Suppose Alice and Bob share a state $\rho_{AB}$. Let us denote the reduced states as $\rho_A = \text{Tr}_B(\rho_{AB})$ and $\rho_B = \text{Tr}_A(\rho_{AB})$. Bob applies a projector so the new global state is

$$\rho'_{AB} = (I_A\otimes \Pi_B)\rho_{AB}(I_A\otimes \Pi_B)$$

Let us denote the new (subnormalized) reduced state on Alice's system as $\rho'_{A}$. I am given two facts about Bob's projector

  1. $\Pi_B$ is diagonal in the eigenbasis of $\rho_B$.

  2. It is gentle i.e. $\text{Tr}(\Pi_B\rho_B) \geq \text{Tr}(\rho_B) - \varepsilon$ for some small $\varepsilon$.

I would like to know how the eigenvalues of $\rho'_A$ are related to those of $\rho_A$. So far, the only conclusion I have is that $\rho'_A\leq \rho_A$ where $A \leq B$ means that $B-A$ is positive semidefinite.

In particular, I am interested in any inequality relating the smallest nonzero eigenvalue of $\rho_A$ and the smallest nonzero eigenvalue of $\rho'_A$.

  • 1
    $\begingroup$ Just to be clear: Bob performs a measurement. He gets a result corresponding to projector $\Pi_B$. You're wanting to describe $\rho_A'$ from the perspective of someone who knows what answer Bob got, rather than, for example, from the perspective of Alice who, if she's distantly separated, wouldn't know the measurement result, and would still describe her system by $\rho_A$? $\endgroup$
    – DaftWullie
    Oct 20, 2020 at 6:44
  • $\begingroup$ @DaftWullie that's right. Just to clarify, $\rho'_A$ is subnormalized here. The other subtelty here is looking at the smallest nonzero eigenvalue of $\rho_A$ and $\rho'_A$ $\endgroup$ Oct 20, 2020 at 12:25

1 Answer 1


Just notice that $$ \text{Tr}(\rho'_{AB}) = \text{Tr}(\Pi_B\rho_{B}). $$ One way to see this is to consider any decomposition $$ \rho_{AB} = \sum_i A_i \otimes B_i, $$ where $A_i, B_i$ just some matrices, not states.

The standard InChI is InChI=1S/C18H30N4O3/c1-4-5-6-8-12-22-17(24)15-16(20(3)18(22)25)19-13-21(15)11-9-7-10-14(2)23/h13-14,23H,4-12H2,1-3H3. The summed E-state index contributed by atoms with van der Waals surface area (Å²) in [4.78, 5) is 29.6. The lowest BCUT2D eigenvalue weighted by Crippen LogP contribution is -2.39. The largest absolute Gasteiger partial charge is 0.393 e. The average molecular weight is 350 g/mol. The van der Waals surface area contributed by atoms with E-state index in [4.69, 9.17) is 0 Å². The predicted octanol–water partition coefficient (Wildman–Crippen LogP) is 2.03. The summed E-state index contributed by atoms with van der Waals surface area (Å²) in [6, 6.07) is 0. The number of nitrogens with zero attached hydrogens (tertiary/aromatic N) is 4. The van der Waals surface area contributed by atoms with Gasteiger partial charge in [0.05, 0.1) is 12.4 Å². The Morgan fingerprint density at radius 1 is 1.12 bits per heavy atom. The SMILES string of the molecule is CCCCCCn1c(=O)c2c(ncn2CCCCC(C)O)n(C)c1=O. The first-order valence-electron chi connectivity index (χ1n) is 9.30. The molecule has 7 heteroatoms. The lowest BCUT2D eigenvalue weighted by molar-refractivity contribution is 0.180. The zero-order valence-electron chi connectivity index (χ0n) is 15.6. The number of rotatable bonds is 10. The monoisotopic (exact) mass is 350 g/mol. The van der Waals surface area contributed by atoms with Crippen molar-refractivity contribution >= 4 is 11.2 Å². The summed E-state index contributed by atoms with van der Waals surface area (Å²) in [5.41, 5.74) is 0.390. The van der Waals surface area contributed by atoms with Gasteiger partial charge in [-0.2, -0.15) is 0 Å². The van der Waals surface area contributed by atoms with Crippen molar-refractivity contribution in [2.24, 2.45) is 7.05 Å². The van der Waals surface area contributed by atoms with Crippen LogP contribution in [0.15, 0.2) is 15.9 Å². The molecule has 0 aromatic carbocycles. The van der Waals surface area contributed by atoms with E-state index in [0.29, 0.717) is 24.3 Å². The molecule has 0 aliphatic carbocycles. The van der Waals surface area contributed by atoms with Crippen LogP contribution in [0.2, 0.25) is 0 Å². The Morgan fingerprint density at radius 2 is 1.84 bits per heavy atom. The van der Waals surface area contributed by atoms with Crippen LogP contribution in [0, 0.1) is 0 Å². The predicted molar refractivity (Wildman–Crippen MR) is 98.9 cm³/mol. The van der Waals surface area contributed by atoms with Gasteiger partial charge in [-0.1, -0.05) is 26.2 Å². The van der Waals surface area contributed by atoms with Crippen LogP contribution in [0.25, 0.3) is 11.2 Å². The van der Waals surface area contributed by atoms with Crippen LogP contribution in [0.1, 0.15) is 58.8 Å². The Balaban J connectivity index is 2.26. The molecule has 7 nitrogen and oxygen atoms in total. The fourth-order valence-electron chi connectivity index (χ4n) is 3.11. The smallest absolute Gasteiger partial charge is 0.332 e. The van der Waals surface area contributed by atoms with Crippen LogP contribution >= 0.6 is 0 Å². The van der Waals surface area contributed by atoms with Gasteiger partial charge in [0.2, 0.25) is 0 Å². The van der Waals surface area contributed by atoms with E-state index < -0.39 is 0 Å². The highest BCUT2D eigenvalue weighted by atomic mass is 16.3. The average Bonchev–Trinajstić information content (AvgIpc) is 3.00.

Then $$ \text{Tr}(\rho'_{AB}) = \text{Tr}\big(\sum_i A_i \otimes \Pi_BB_i\Pi_B\big) = $$ $$ = \sum_i \text{Tr}(A_i)\text{Tr}(\Pi_BB_i\Pi_B) = \sum_i \text{Tr}(A_i)\text{Tr}(\Pi_BB_i) $$ and $$ \text{Tr}(\Pi_B\rho_{B}) = \text{Tr}(\Pi_B \sum_i \text{Tr}(A_i)B_i) = $$ $$ = \sum_i \text{Tr}(A_i)\text{Tr}(\Pi_BB_i). $$

Now we can deduce that $$ \text{Tr}(\rho_{AB} - \rho'_{AB}) = 1 - \text{Tr}(\Pi_B\rho_{B}) \le \varepsilon $$ and hence $$ \text{Tr}(\rho_{A} - \rho'_{A}) \le \varepsilon $$ since $\text{Tr}(\rho'_{AB}) = \text{Tr}(\rho'_{A})$.

This bounds $\rho'_{A}$ from below (in contrast to $0 \le \rho_{A} - \rho'_{A}$). It can be seen now that $\rho'_{A} \rightarrow \rho_{A}$ if $\varepsilon \rightarrow 0$.


From trace inequality and positivity of $\rho_A - \rho'_A$ we can deduce $$ 0 \le \rho_A - \rho'_A \le \varepsilon I, $$ so $$ \rho'_A \le \rho_A \le \rho'_A + \varepsilon I. $$ Hence $$ \lambda'_i \le \lambda_i \le \lambda'_i + \varepsilon, $$ where $\{ \lambda_i \}, \{ \lambda'_i \}$ are sorted eigenvalues of $\rho_A, \rho'_A$.

Now if $\lambda_k$ is the first non-zero eigenvalue and $\varepsilon < \lambda_k$ then $\lambda'_k \ge \lambda_k - \varepsilon > 0$, which means $\lambda'_k$ will be the first non-zero eigenvalue of $\rho'_A$. For it we know that $\lambda_k - \varepsilon \le \lambda'_k \le \lambda_k$.

  • $\begingroup$ Thank you for the answer. A short follow up: Let $\lambda$ be the smallest nonzero eigenvalue of $\rho_A$. If $\lambda \leq \varepsilon$, can one say anything about the smallest nonzero eigenvalue of $\rho'_A$? So far, it seems it could be anything in $[0, \lambda]$. $\endgroup$ Oct 23, 2020 at 2:21
  • $\begingroup$ From $\rho'_A \le \rho_A$ we can deduce that $n$-th smallest eigenvalue of $\rho'_A$ is not greater than $n$-th smallest eigenvalue of $\rho_A$, i.e. $\lambda'_n \le \lambda_n$. But if $\lambda_k$ is the first non-zero value, $\lambda'_k$ can be zero and the first non-zero value will be at some higher index $\lambda'_{k+l}$. But we can't deduce $\lambda'_{k+l} \le \lambda_{k}$. And that trace inequality doesn't help much if $\varepsilon$ is too big. So it's not even in $[0, \lambda]$. $\endgroup$
    – Danylo Y
    Oct 23, 2020 at 8:09
  • $\begingroup$ But if $\varepsilon < \lambda$ then we can deduce it must be in $[\lambda-\varepsilon, \lambda]$, check the update. $\endgroup$
    – Danylo Y
    Oct 23, 2020 at 9:31

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